Or, over thirty years later, Gene Roddenberry. Admittedly, Picard, Riker, Data, and the other main characters didn’t have spouses, but any number of the background/bit-player crew members did. I’m just sayin’. Wink

       1 likes

  • 69
    Johnny's nonchalance says:

    Stephen:
    Crow’s “Am I Qualified?” speech is one of my favorite MST moments ever.

    I concur. Yeahhh… we can ALL help.

    I had a bunch of my favorite MST bits on audio tapes. I held the recorder up to the TV speaker. Ah, the technology of the 1980s. I would listen to their songs while I fell asleep. I was 13.

    The Joey the lemur segment also made the tape.

    I remember the short much more fondly than the feature.

       2 likes

  • 70
    Abrabra Navelnite says:

    I can’t help but wonder if the ‘Failed sketch’ thing was meant as an homage of sorts to the At The Barber sketch in A Bit of Fry and Laurie where they do something very similar. It could be a coincidence, I suppose…

       0 likes

  • 71
    David J says:

    When I first saw this movie, I couldn’t stop laughing over the idea of using a iguana from another movie and expecting the audience to consider it to be a perfectly acceptable stand-in for a Tyrannosaurus Rex. I guess the very mention of T-Rex was supposed to be terrifying enough!

       0 likes

  • 72
    Terry the Sensitive Knight says:

    I do so love these old movies that film a bunch of petshop lizards and try to pass them off as dinosaurs. There’s just an innocence about it.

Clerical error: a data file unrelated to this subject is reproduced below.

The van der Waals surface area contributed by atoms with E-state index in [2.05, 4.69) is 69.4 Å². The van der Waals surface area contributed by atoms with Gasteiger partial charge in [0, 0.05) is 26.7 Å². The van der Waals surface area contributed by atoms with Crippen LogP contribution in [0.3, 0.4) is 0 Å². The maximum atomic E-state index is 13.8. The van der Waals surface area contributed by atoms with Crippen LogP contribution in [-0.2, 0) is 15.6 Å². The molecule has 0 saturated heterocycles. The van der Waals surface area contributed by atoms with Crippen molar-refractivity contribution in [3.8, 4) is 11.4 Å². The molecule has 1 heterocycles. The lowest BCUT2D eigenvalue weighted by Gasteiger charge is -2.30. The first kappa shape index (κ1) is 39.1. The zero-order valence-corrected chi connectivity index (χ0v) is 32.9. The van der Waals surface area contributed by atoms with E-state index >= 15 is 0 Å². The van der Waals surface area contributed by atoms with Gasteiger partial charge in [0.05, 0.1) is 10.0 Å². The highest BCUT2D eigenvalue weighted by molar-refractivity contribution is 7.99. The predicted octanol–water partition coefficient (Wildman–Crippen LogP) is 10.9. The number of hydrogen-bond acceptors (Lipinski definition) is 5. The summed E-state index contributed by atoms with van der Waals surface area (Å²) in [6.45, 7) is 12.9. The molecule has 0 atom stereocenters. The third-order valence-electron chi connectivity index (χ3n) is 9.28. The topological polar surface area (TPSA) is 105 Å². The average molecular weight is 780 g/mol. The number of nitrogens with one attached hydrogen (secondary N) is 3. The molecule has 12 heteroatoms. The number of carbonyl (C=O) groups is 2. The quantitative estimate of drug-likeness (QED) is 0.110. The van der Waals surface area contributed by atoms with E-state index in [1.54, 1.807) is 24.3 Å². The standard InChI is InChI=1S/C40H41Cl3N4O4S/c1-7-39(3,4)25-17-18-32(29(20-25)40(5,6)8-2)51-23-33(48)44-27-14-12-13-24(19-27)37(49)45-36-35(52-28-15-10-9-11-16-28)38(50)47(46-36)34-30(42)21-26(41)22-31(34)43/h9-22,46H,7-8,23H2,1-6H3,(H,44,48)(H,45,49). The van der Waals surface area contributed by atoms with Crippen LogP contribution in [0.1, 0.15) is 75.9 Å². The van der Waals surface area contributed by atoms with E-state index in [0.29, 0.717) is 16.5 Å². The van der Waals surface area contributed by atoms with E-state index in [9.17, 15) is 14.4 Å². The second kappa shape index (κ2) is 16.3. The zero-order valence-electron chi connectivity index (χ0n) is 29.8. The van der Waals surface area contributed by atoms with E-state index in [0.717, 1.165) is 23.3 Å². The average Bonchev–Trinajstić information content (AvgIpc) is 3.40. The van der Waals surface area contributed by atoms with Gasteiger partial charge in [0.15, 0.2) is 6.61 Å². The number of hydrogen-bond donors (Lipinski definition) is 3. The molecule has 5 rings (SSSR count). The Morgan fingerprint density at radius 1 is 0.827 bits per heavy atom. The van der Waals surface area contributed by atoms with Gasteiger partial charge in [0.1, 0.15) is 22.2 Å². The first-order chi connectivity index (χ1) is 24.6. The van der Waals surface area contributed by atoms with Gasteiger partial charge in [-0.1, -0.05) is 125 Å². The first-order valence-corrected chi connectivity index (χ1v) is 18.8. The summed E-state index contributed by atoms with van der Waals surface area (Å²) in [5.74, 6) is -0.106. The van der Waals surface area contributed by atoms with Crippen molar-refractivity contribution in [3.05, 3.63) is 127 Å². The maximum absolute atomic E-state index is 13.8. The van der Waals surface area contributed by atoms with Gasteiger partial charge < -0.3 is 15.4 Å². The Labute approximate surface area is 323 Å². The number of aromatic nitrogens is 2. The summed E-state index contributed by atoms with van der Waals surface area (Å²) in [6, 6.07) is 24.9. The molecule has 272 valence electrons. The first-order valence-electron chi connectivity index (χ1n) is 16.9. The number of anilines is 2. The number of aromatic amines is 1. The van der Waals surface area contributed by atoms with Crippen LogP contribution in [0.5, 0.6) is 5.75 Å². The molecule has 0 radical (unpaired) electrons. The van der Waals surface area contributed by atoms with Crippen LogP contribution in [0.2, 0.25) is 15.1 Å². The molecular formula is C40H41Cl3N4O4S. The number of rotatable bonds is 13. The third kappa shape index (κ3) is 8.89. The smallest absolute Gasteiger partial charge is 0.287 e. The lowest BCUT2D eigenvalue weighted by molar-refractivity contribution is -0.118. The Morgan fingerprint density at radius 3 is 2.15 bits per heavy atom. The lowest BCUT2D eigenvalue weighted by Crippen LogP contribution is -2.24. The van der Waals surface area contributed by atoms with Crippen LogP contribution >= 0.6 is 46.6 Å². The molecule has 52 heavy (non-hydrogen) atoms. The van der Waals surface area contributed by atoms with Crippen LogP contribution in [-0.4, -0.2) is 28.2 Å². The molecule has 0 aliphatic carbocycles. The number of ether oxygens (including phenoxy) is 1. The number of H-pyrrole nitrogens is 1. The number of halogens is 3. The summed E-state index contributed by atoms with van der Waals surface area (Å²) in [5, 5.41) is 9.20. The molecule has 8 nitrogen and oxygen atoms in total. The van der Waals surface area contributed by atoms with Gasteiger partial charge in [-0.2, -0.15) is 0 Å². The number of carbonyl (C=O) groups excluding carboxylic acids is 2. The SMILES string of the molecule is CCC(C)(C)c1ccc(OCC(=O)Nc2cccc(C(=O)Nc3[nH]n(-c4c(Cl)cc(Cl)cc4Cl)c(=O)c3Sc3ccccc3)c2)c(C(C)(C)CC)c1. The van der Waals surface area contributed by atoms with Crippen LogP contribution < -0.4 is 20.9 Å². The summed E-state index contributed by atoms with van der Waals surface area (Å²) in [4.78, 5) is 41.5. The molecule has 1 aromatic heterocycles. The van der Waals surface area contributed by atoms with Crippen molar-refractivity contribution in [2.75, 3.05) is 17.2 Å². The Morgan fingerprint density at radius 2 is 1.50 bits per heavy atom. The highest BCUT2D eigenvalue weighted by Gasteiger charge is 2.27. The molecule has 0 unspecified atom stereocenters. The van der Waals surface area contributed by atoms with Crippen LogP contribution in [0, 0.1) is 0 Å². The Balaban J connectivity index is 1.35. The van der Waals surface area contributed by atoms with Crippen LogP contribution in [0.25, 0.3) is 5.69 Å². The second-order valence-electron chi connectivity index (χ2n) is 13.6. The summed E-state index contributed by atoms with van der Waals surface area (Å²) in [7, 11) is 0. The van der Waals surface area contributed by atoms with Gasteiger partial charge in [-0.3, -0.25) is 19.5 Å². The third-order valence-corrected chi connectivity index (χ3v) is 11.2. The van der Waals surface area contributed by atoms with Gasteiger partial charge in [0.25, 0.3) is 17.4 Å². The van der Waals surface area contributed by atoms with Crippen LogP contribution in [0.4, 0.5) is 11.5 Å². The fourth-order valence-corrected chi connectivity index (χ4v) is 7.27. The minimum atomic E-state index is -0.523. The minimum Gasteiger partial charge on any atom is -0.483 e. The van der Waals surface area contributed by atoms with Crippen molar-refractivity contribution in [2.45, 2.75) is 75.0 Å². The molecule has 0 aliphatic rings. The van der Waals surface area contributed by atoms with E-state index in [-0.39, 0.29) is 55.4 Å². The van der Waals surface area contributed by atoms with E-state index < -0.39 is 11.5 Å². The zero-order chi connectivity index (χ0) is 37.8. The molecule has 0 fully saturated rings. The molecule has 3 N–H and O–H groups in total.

The short’s pretty good, too. It’s the sort of thing that never would get made nowadays.

    Tom: “God sure has a crummy office, doesn’t he?”
    Joel: “That’s ‘cuz all the interior decorators are in Hell…”

    But by far my favorite aspect of this movie is how useless the “scientists” are. They don’t hardly conduct any actual studies, they just scream and run around, and best of all rather then try to analyze or preserve the life they find on another planet(something any real scientist would kill to discover) they decide the best course of action is nuke the living bejeezus out of everything and thus “bring civilization to planet Nova”, whatever that means.

       1 likes

  • 73
    Sitting Duck says:

    King Dinosaur passes the Bechdel Test. Patricia and Nora have multiple (albeit brief) non-male conversations.

    Funny how Joel is reading beatnik “poetry” not long after he shaved off the chin fungus.

    If this week’s short along with films like It’s a Wonderful Life and The Horn Blows at Midnight are any indication, it was popular in the Forties to portray Heaven as bureaucratic. This makes no sense to me, as I would think that a lack of bureaucracy would be a prominent feature of Heaven. C.S. Lewis made it plain that Hell is more likely to be awash with red tape.